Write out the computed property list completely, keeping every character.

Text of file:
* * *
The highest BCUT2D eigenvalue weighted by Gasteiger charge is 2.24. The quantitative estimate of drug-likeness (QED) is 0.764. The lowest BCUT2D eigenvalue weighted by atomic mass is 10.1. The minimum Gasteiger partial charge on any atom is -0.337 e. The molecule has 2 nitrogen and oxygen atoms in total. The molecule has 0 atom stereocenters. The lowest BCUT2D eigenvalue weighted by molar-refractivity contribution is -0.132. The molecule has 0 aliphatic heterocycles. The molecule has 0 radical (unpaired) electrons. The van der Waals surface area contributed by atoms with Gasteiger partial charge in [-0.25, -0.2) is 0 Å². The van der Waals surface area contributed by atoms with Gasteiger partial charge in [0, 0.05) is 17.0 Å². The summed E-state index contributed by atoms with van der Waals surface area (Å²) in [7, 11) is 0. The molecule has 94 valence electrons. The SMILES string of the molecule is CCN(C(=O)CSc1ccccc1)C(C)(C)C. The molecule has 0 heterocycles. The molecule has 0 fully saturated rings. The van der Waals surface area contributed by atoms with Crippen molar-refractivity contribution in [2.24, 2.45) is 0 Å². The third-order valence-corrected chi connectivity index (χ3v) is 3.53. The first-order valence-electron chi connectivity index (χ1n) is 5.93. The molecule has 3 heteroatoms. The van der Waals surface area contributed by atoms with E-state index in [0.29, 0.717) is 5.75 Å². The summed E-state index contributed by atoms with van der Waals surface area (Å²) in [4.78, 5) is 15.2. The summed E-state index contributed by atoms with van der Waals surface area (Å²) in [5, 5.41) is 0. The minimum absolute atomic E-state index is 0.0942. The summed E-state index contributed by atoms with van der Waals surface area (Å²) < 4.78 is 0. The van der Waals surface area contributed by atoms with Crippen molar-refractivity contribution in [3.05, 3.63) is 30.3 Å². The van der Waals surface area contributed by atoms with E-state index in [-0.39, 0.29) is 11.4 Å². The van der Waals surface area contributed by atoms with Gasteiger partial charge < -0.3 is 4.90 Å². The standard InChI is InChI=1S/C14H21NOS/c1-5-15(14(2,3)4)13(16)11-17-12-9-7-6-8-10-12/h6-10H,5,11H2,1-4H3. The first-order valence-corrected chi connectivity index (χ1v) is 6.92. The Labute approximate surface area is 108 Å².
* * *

The highest BCUT2D eigenvalue weighted by Gasteiger charge is 2.24. The quantitative estimate of drug-likeness (QED) is 0.764. The lowest BCUT2D eigenvalue weighted by atomic mass is 10.1. The minimum Gasteiger partial charge on any atom is -0.337 e. The molecule has 2 nitrogen and oxygen atoms in total. The molecule has 0 atom stereocenters. The lowest BCUT2D eigenvalue weighted by molar-refractivity contribution is -0.132. The molecule has 0 aliphatic heterocycles. The molecule has 0 radical (unpaired) electrons. The van der Waals surface area contributed by atoms with Gasteiger partial charge in [-0.25, -0.2) is 0 Å². The van der Waals surface area contributed by atoms with Gasteiger partial charge in [0, 0.05) is 17.0 Å². The summed E-state index contributed by atoms with van der Waals surface area (Å²) in [7, 11) is 0. The molecule has 94 valence electrons. The SMILES string of the molecule is CCN(C(=O)CSc1ccccc1)C(C)(C)C. The molecule has 0 heterocycles. The molecule has 0 fully saturated rings. The van der Waals surface area contributed by atoms with Crippen molar-refractivity contribution in [2.24, 2.45) is 0 Å². The third-order valence-corrected chi connectivity index (χ3v) is 3.53. The first-order valence-electron chi connectivity index (χ1n) is 5.93. The molecule has 3 heteroatoms. The van der Waals surface area contributed by atoms with E-state index in [0.29, 0.717) is 5.75 Å². The summed E-state index contributed by atoms with van der Waals surface area (Å²) in [4.78, 5) is 15.2. The summed E-state index contributed by atoms with van der Waals surface area (Å²) in [5, 5.41) is 0. The minimum absolute atomic E-state index is 0.0942. The summed E-state index contributed by atoms with van der Waals surface area (Å²) < 4.78 is 0. The van der Waals surface area contributed by atoms with Crippen molar-refractivity contribution in [3.05, 3.63) is 30.3 Å². The van der Waals surface area contributed by atoms with E-state index in [-0.39, 0.29) is 11.4 Å². The van der Waals surface area contributed by atoms with Gasteiger partial charge < -0.3 is 4.90 Å². The standard InChI is InChI=1S/C14H21NOS/c1-5-15(14(2,3)4)13(16)11-17-12-9-7-6-8-10-12/h6-10H,5,11H2,1-4H3. The first-order valence-corrected chi connectivity index (χ1v) is 6.92. The Labute approximate surface area is 108 Å².